Nick Baum, Kapil Kale, Jonathan Pines
“A completely new type of gift card.”
With GiftRocket, you can send a friend or employee a cash gift which they can only redeem by checking in with their mobile device at a specific location, such as a restaurant or retail store. When the GPS coordinates on the recipient’s smartphone verify that they’re at the location, GiftRocket releases the cash to their PayPal account. It boils down to a way giving someone a gift card even for businesses that don’t offer their own gift cards, and/or to avoid the hassle of buying a physical gift card or gift certificate. GiftRocket says every business on Yelp is listed in its directory.
Eddy Lu, Daishin Sugano
“We build friendships over group dinners.”
It’s either an introvert’s worst nightmare, or just the thing to get you out of your shell: a group meal at a restaurant with a bunch of people you’ve never met. GrubWithUs lets users sign up for group meals at specific restaurants in their cities (so far, the startup covers Chicago, DC, Los Angeles, New York, and San Francisco). Prospective diners can start out by picking a restaurant they want to eat at, or by finding a person they want to meet and signing up to attend the same dinner. Users pre-pay for their dinners through the site. “Restaurants tell us we’re better than Groupon because they can actually make money,” the company says.
Joseph Walla, Neal O’Mara
“Throw away your fax machine.”
HelloFax—which I’ll be profiling at more length shortly—is an e-signature startup masquerading as an e-faxing startup. The truth about fax machines, argues co-founder Joseph Walla, is that the only reason anyone ever uses them anymore is to transmit signed documents. HelloFax has built a simple Web-based system that lets users create electronic signatures and paste them into a digital simulacrum of any document, then transmit that signed document to any fax machine or e-mail address. Over 6,000 people are using the app just five weeks after its launch, and HelloFax’s member base is growing 30 percent per week, Walla says.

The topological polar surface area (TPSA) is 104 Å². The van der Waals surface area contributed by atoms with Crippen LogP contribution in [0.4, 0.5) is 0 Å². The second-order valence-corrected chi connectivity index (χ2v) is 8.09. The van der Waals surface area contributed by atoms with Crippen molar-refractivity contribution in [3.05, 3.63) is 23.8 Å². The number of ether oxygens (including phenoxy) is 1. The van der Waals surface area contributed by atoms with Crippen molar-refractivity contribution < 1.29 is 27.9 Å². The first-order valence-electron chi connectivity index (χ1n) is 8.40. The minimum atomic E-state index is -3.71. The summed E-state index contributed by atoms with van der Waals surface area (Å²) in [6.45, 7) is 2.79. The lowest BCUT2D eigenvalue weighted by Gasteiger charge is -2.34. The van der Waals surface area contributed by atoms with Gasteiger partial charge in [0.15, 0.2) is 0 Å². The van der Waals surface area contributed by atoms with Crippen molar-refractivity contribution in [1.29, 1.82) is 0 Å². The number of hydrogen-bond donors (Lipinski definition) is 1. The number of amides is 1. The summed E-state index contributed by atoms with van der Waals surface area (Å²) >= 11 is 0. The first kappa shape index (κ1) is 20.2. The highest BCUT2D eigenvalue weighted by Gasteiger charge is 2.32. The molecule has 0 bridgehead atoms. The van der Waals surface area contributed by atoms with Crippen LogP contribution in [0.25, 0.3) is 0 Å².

Simon Willison, Natalie Downe
“IMDB for conferences.”
Lanyrd is building a giant database of professional events and the people who speak at them. After signing in using your Twitter credentials, you can see which conferences your Twitter contacts are attending or speaking at. For each conference, there’s a detail page with the date, information links, and lists of speakers and attendees. For past events, speakers or organizers can upload PowerPoint decks and other materials from individual speakers. “What Khan Academy is doing for education, we want to do for professional development,” says co-founder Simon Willison, who was the co-creator of the Django Python Web framework for rapid development. The company hopes to earn money on lead generation for conference-related travel services.
“The social network that connects people across music services.”
Like.fm founder Chris Chen argues that Last.fm, the popular service that tracks what you listen to and recommends music and concerts based on your taste, has stagnated since CBS bought the company in 2007. “Their users are itching for a new service,” Chen says. Like.fm does roughly the same thing as Last.fm, tracking plays on every service from YouTube to Pandora, but with added social features that show users what songs and groups are trending. “Rdio and Spotify are making a push into social features like this, but Like.fm has two advantages,” Chen says. “We are the only service that works across all these other services, and we’re the only one that’s free and accessible to everyone. We’re in the best position to control the social element of all these services, and whoever is the company that controls [that] controls the future of online music.”
Josh Buckley, Tyler Diaz
“Pokemon for 2011.”
At age 19 and 17, respectively, Mino-Monsters co-founders Josh Buckley and Tyler Diaz are the youngest co-founders ever admitted to Y Combinator. They’ve created a social game spanning Facebook, the Web, and the iPhone in which players train pet monsters for battle. “Think of it as Pokemon if it started today,” says Buckley. The company argues that Zynga, while very good at building social games, doesn’t understand the importance of emotional engagement—hence the pet monster angle. “We are the best of both worlds,” Buckley says. Just four weeks after launch, he says the company’s game already has 120,000 active players on Facebook and is growing at 10 percent per day.
Matt Huang, Sandy Spicer
“A personalized TV Guide for streaming online video.”
More and more people are giving up cable and satellite TV for Internet-delivered shows, but that content is split across dozens of sources with varying prices and constantly changing availability, points out Moki.tv founder Matt Huang. The startup aggregates video listings from Netflix, Amazon, iTunes, Hulu, and other sources, helping users find the cheapest or most convenient source for thousands of movies and TV shows. It also tracks what they watch and recommends new content. Huang and co-founder Spicer are both MIT graduates with math and computer science training. “Neither of us have actually owned a TV in over five years but we love movies and TV, and we are trying to make online TV actually work,” says Huang.